With a rainy/stormy day coming up, this is a good time to write up blog posts and take a break from the long week of dry-weather work we just put in. We’re both very tired at the moment.
May marks our transition from spring growing to summer, as we finally move beyond the threat of frost and the soil & air warms enough to accommodate summer plantings. Every kind of produce has a range of soil temperature and conditions that are ideal for germination and/or transplanting, and we monitor these carefully to get the best start possible.
Sunday was a long day of dry-weather work, getting beds worked & prepared and seeding/transplanting various things before an expected week of storms and rain. Lots of hoeing, hand-weeding, digging, and other basic work to get the necessary beds in good shape.
We set out 130 feet of summer squash plants, about half of them Costata Romanesco, a variety intended for baby squash and squash blossoms. These are intended partially for Sycamore Restaurant, and partially for market. Below, you see a long row protected by row cover, a thin fabric stretched tight over PVC hoops that helps exclude insect pests until the plants are large enough to withstand some of their privations. Handling and stretching 100′ of lightweight row cover in even a slight breeze is no easy task.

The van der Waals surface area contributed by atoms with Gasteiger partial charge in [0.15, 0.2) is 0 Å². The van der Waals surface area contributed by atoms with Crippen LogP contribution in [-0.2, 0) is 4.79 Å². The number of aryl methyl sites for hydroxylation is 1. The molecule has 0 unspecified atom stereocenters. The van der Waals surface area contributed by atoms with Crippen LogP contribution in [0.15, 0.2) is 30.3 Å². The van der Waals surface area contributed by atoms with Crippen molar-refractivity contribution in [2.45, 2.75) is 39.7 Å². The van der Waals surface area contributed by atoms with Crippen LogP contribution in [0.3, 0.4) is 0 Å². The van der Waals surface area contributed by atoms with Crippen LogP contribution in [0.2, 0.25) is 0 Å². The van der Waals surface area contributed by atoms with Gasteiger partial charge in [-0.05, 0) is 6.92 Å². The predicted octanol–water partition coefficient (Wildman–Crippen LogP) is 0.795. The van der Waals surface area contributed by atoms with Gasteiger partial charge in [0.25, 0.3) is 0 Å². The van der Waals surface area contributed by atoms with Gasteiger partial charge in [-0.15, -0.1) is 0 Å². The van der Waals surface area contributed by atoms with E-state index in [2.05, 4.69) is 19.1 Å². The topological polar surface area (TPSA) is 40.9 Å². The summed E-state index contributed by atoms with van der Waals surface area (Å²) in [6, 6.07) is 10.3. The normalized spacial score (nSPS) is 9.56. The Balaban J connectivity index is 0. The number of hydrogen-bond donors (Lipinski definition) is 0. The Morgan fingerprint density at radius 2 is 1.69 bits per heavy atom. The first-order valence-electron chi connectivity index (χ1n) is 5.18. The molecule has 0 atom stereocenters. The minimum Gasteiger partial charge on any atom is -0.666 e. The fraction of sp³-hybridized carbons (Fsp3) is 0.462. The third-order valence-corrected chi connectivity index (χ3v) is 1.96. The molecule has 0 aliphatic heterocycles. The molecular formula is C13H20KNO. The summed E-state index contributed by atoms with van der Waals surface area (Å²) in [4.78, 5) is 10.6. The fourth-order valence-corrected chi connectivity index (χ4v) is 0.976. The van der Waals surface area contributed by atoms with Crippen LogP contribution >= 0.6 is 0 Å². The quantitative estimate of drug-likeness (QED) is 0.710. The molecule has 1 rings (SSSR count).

Our late spring items are growing beautifully. Below you see one of many plantings of peas. These are the later and thus smaller ones; in the garden they’re waist-high. Our tall, vining pea varieties are planted along cattle-panel hoop trellises. If you look closely, you’ll see another parallel row on the far side of the hoops. The panels are 16′ long, bent over an 8′ diameter, such that each row of peas gets 8′ of trellis to grow on but we never have to reach very far to get to them. There’s another row down the middle planted in heat-sensitive greens or brassicas which will want some shade by the time the peas are big enough to provide it. We’ll be doing cucumbers the same way once the peas come out.
Along with all this, there’s the ever-present weeding (that’s all we did with multiple employees on Wednesday), watering/irrigation, general maintenance, harvest/market, indoor/greenhouse seedling maintenance, daily milking & animal chores, building and managing a new large compost pile, and so on. Then there’s the good cooking we refuse to neglect, generating some of the tasty recipes & meals I intend to share on Wednesday.